If you hadn’t seen the latest polls, anyone watching the last 2 Republican presidential debates could tell that Gov. Rick Perry of Texas is now the clear frontrunner in the battle to take on Obama in 2012.  Perry’s stance on a number of issues became fodder for the debate with Michele Bachmann being front-and-center.

Ron Paul, a Tea Party favorite and representative of the 14th Congressional District of Texas zeroed in on Perry’s immodest claims of job creation as being due, in part, to growth in size of government while Paul’s taxes more than doubled. Truth or Ron Paul’s attempt to paint Perry’s performance as less than “Conservative?”

Politifact researched Paul’s claims and found 1 out of every 4 new jobs created in Texas during Perry’s tenure were, in fact, government jobs. As a share of total jobs government went from 16.4 percent to 17.5 percent during Perry’s administration. So there is some truth to Paul’s charges that won’t sit well with Tea Party members.

The Dallas Morning News reported that in 2006, Texas was facing a judicial mandate to change the unconstitutional way it funded public schools, mostly through property taxes. Under Perry’s leadership, a tax swap was created that cut school property taxes by up to one-third. To pay for that, Perry signed a bill that nearly tripled the amount Texas collects from businesses. The tax swap created a net tax decrease, but the new business tax coupled with one added to tobacco still counts as the largest tax increase in Texas.

Since Ron Paul still maintains a medical practice in Texas it’s quite possible that Mr. Paul’s taxes went up after Perry’s 2006 new business tax, however it is highly unlikely that Paul’s taxes doubled unless his business and personal income increased a like amount. More importantly, the number of businesses that relocated to Texas due to its pro-business climate during Perry’s 10 years in office would tend to dispute Ron Paul’s claims. Nonetheless any validity to Paul’s claims creates a chink in Perry’s armor.

Perhaps the big claim against Perry was highlighted by Michele Bachmann during the last debate and that was Perry’s signing of a bill that required all girls 12 and over receive the Human Papillomavirus (HPV) vaccination unless the child’s parents “opt-out.” The news landed right into Bachmann’s wheelhouse as a strong pro-life and anti-government authority candidate. Perry’s woes were accentuated when Bachmann insinuated that Perry signed the bill, in part, because the manufacturer of the vaccination donated to his last campaign.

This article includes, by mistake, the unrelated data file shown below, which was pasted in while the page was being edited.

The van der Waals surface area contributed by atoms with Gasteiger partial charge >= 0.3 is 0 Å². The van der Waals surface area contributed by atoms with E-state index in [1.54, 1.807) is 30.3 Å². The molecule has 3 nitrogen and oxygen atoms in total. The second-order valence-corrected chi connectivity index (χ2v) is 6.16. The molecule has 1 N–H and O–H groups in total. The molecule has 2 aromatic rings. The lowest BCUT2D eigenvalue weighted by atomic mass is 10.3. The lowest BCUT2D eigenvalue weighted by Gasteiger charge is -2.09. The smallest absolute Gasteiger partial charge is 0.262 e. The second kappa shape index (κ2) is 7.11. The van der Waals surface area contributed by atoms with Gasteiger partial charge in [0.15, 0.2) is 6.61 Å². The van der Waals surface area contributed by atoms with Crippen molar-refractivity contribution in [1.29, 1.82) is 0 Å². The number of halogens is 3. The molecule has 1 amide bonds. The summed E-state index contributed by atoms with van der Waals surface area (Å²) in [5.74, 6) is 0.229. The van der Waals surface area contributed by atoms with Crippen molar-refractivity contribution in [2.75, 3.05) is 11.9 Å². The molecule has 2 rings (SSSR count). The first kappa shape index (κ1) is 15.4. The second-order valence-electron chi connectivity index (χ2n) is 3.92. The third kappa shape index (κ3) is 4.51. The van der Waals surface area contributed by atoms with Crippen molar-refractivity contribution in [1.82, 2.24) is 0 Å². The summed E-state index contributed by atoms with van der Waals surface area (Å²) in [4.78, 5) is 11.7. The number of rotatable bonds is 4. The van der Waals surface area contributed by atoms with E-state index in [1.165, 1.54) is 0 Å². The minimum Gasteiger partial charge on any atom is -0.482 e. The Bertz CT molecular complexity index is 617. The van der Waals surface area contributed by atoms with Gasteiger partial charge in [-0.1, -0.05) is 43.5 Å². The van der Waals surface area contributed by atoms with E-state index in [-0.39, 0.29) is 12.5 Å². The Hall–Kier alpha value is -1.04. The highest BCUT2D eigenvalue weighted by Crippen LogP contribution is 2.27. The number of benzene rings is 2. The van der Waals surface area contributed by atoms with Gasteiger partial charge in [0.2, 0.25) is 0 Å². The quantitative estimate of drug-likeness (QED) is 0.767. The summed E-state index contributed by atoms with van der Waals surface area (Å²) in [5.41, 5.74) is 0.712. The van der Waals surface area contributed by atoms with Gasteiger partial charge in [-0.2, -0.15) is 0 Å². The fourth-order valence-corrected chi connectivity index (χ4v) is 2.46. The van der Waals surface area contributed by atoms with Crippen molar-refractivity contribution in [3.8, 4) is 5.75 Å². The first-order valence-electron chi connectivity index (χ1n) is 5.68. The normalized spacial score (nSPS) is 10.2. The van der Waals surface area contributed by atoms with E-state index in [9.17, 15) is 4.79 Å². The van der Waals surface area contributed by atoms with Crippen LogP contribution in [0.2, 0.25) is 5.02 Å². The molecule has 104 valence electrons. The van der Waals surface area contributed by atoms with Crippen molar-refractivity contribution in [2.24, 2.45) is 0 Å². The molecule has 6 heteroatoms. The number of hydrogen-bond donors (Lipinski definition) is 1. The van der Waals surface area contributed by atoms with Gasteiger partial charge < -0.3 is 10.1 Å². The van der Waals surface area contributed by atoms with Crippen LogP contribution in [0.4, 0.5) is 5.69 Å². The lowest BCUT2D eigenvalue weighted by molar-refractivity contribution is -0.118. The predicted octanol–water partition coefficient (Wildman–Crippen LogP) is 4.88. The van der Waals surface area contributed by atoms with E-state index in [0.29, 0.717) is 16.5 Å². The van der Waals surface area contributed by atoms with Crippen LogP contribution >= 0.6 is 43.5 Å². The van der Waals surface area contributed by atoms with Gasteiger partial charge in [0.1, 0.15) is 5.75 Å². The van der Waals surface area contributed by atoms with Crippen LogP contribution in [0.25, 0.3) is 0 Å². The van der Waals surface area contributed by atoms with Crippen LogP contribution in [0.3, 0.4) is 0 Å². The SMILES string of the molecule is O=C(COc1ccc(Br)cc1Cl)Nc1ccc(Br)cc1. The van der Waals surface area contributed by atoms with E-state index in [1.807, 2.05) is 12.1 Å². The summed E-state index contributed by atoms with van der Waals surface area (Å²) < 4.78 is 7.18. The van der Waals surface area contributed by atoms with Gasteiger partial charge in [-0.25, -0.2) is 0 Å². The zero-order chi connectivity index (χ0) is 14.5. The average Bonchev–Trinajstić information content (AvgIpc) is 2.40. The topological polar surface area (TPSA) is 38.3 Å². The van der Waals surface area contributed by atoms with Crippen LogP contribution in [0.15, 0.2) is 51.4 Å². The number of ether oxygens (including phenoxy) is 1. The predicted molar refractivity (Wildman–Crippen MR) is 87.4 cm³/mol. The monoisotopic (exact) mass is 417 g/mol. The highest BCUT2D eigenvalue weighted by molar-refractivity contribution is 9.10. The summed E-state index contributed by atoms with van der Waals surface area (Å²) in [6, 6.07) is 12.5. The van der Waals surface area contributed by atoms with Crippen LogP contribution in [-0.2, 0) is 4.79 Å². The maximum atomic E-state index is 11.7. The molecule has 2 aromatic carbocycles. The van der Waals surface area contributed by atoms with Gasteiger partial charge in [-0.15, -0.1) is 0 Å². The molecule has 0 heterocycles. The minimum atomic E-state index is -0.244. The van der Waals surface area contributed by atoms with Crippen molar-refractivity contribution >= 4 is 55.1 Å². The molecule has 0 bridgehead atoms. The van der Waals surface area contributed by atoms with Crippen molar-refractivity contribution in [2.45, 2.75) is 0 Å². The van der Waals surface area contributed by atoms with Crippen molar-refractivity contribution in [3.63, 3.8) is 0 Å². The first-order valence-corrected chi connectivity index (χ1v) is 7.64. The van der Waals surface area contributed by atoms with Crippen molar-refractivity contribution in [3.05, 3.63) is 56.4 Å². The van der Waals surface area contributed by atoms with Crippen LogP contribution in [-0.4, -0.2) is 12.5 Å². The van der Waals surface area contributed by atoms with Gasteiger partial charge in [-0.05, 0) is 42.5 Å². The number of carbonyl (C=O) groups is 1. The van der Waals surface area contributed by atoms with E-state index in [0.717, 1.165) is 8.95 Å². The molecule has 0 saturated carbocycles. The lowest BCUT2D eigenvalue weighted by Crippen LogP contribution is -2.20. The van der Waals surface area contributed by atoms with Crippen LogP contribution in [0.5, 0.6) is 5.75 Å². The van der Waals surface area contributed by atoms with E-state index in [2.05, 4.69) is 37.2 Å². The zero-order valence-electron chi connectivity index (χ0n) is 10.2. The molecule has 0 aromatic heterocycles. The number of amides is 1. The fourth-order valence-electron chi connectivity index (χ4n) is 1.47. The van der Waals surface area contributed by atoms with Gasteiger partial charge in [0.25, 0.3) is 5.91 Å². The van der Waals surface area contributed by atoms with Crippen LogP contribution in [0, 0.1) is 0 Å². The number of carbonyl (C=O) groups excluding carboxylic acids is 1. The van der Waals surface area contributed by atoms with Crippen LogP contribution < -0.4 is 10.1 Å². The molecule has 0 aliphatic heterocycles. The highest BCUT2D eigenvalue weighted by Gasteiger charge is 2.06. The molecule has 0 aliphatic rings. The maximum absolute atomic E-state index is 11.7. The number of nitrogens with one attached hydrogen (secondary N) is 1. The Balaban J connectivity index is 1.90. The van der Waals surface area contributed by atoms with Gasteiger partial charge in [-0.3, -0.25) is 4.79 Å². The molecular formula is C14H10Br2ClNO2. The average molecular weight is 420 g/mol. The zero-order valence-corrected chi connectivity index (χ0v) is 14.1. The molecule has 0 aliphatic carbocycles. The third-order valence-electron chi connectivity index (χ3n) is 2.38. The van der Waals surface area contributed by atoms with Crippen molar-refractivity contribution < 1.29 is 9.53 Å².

Perry clearly incensed by Bachmann’s accusations spilled the fact that Merck donated $5,000 to his campaign when he routinely raised $30 million in his re-election campaigns. Perry stated he was offended by Bachmann’s assertions that he could be bought for $5,000. Still Bachmann got the best of the exchange by stating she was offended that 12 year-old girls would be forced to be vaccinated if their parent’s failed to exercise the opt-out provision of the bill.

Perry knows that his signature on the HPV bill will cause him significant problems with the right-wing of the Republican Party and offered that if he were to do it again it would be done differently. A look of pain upon Perry’s face showed that Bachmann had hit a nerve. If RomneyCare is Mitt Romney’s weak spot there is no question that the HPV bill is Perry’s number 1 liability.

Being the frontrunner is never a comfortable position for a presidential hopeful as Mitt Romney is well aware, and the darts have only begun to fly. Yet to be exposed are Perry’s positions prior to his conversion to the Republican Party in 1990 and his support of Hillary Clinton’s health care bill in 1993.

As with all presidential candidates Perry’s got a few skeletons in the closet and you can be sure the other Republican candidates will find each and every one; and any not found by his compatriots will surely be uncovered by the Democrats. Until and unless anything more significant is uncovered, choosing to mandate a vaccination for children with an opt-out rather than providing the vaccinations with an opt-in will remain his biggest challenge. So far Perry has failed to offer up a good explanation and undoubtedly his campaign staff is in full panic mode seeking an answer that will put the issue to rest.

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